5 Center of Bollywood : MUMBAI

Mumbai is the most populous city in India, and the second-most populous city in the world (after Shanghai). The name of the city was changed from Bombay to Mumbai in 1995.

“Bollywood” is the informal name given to the huge film industry based in Mumbai in India. The term “Bollywood” is a melding of “Bombay” (the former name of Mumbai), and “Hollywood”.

6 You can get two for a sawbuck : ABES

The US five-dollar bill is often called an “Abe”, as President Abraham Lincoln’s portrait is on the front. An Abe is also referred to as a “fin”, a term that has been used for a five-pound note in Britain since 1868.

“Sawbuck” is slang for “10-dollar bill”. The term was applied to the bill as the Roman numeral X (which used to appear on the reverse) resembles the end of a sawhorse.

9 Nobelist Pavlov : IVAN

Ivan Pavlov was studying gastric function in dogs in the 1890s when he observed that his subject dogs started to salivate before he even presented food to them. This “psychic secretion”, as he called it, interested him so much that he changed the direction of his research and studied the reactions of dogs to various stimuli that were associated with the presentation of food. Famously, he discovered that a dog could be conditioned to respond as though he was about to be fed, just by sensing some stimulus that he had come to associate with food. This might be a bell ringing, an electric shock (poor dog!) or perhaps the waving of a hand. Nowadays we might describe someone as “Pavlov’s Dog” if that person responds just the way he/she has been conditioned to respond, rather than applying critical thinking.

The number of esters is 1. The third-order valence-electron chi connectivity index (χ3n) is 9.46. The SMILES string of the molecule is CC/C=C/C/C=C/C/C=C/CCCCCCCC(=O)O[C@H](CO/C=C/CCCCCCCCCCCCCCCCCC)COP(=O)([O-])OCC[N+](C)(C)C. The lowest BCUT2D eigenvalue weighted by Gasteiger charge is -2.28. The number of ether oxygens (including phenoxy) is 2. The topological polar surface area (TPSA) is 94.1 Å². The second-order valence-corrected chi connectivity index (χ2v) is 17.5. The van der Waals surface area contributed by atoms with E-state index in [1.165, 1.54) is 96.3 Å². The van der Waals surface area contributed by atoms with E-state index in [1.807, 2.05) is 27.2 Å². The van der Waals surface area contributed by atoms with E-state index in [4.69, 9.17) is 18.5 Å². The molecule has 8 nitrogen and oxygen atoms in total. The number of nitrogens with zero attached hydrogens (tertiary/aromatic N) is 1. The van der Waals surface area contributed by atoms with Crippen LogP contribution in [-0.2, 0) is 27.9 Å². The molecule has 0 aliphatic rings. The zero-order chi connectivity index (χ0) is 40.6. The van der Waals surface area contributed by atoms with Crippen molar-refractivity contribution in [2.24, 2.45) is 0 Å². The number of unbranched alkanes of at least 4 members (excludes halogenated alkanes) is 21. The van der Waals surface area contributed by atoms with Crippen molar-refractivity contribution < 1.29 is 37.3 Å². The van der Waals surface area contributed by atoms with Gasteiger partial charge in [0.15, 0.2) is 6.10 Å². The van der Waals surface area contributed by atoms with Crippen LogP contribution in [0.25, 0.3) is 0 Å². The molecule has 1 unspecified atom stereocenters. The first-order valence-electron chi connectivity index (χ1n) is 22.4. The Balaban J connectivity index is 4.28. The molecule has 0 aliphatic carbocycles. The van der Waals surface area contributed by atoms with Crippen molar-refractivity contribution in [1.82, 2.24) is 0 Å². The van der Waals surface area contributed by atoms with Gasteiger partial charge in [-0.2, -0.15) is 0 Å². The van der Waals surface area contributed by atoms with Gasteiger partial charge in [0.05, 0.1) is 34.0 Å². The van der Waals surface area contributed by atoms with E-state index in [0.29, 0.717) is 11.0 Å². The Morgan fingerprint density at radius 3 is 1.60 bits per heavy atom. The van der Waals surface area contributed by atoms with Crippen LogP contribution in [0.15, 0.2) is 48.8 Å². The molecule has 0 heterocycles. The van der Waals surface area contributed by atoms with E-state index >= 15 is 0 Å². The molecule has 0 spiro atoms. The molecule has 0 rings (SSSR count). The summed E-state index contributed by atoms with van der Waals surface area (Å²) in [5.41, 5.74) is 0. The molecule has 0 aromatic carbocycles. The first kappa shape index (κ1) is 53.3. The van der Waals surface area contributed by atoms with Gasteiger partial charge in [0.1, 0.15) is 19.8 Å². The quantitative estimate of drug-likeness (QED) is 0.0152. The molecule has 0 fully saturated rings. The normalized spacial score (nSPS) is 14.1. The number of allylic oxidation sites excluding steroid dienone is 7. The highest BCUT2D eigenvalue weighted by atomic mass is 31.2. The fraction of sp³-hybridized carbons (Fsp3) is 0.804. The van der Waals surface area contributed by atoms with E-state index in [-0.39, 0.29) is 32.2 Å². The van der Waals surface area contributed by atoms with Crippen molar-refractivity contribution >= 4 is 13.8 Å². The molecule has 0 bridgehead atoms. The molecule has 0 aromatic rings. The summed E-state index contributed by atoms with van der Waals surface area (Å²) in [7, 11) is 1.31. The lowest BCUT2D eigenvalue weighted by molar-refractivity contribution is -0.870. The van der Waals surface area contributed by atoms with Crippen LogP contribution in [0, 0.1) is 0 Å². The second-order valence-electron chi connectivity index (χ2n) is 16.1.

10 Rapper with the double-platinum album “Hard Core” : LIL’ KIM

“Lil’ Kim” is the stage name of rap artist Kimberly Denise Jones from Brooklyn, New York. Lil’ Kim spent a year in jail in 2005 for lying to a jury in a case about a shooting.

13 “___ Rheingold” (Wagner opera) : DAS

“Das Rheingold” is an 1869 opera by Richard Wagner, and is the first of four works that comprise his famous “Ring Cycle”.

18 “Animal Farm” pronoun : OURS

“Animal Farm” is a 1945 novella written by George Orwell, a satire of life in the Soviet Union under Joseph Stalin. Orwell had trouble getting his novel published in his homeland of the UK during WWII, as anti-Soviet literature wasn’t a good thing to publish while the UK and USSR were on the same side of a World War. In fact, one publisher who was willing to distribute the book changed his mind after being warned off by the British Ministry of Information. Given his experiences, I find it interesting that Orwell should write “Nineteen Eighty-Four” a few years later, and introduce the world to Big Brother.

21 Earthy tone : OCHRE

Ocher is a light, yellowish-brown color, although variations of the pigment are possible such as red ocher and purple ocher. “Ocher” is usually spelled “ochre” on the other side of the pond.

24 Scottish island home to Fingal’s Cave : STAFFA

Staffa is an island in the Inner Hebrides off the west coast of Scotland. It became famous in the late 1700s when English naturalist Sir Joseph Banks visited and described the island’s beauty. Banks named a magnificent sea cavern on the island “Fingal’s Cave”, after the hero of an epic poem by Scot’s poet James McPherson.

28 “Tuesdays With ___,” Mitch Albom best seller : MORRIE

“Tuesdays with Morrie” is a novel by Mitch Albom, first published in 1997. The story is a work of nonfiction, telling the tale of sociologist Morrie Schwartz and his students, one of whom is the author Mitch Albom. Albom has frequent visits with his old professor when he discovers that Morrie is dying from ALS.

29 1990 #1 rap hit that ends “too cold, too cold” : ICE ICE BABY

“Ice Ice Baby” is a 1990 song released by rap artist Vanilla Ice. What’s unusual about “Ice Ice Baby” is that it’s a rap song this oldster will actually listen to sometimes. Admittedly, that’s because it features a bassline lifted directly from the 1981 song “Under Pressure” by Queen. And, the lifting of the bassline led to quite a bit of controversy and a lawsuit.

30 Corporal or sarge : NONCOM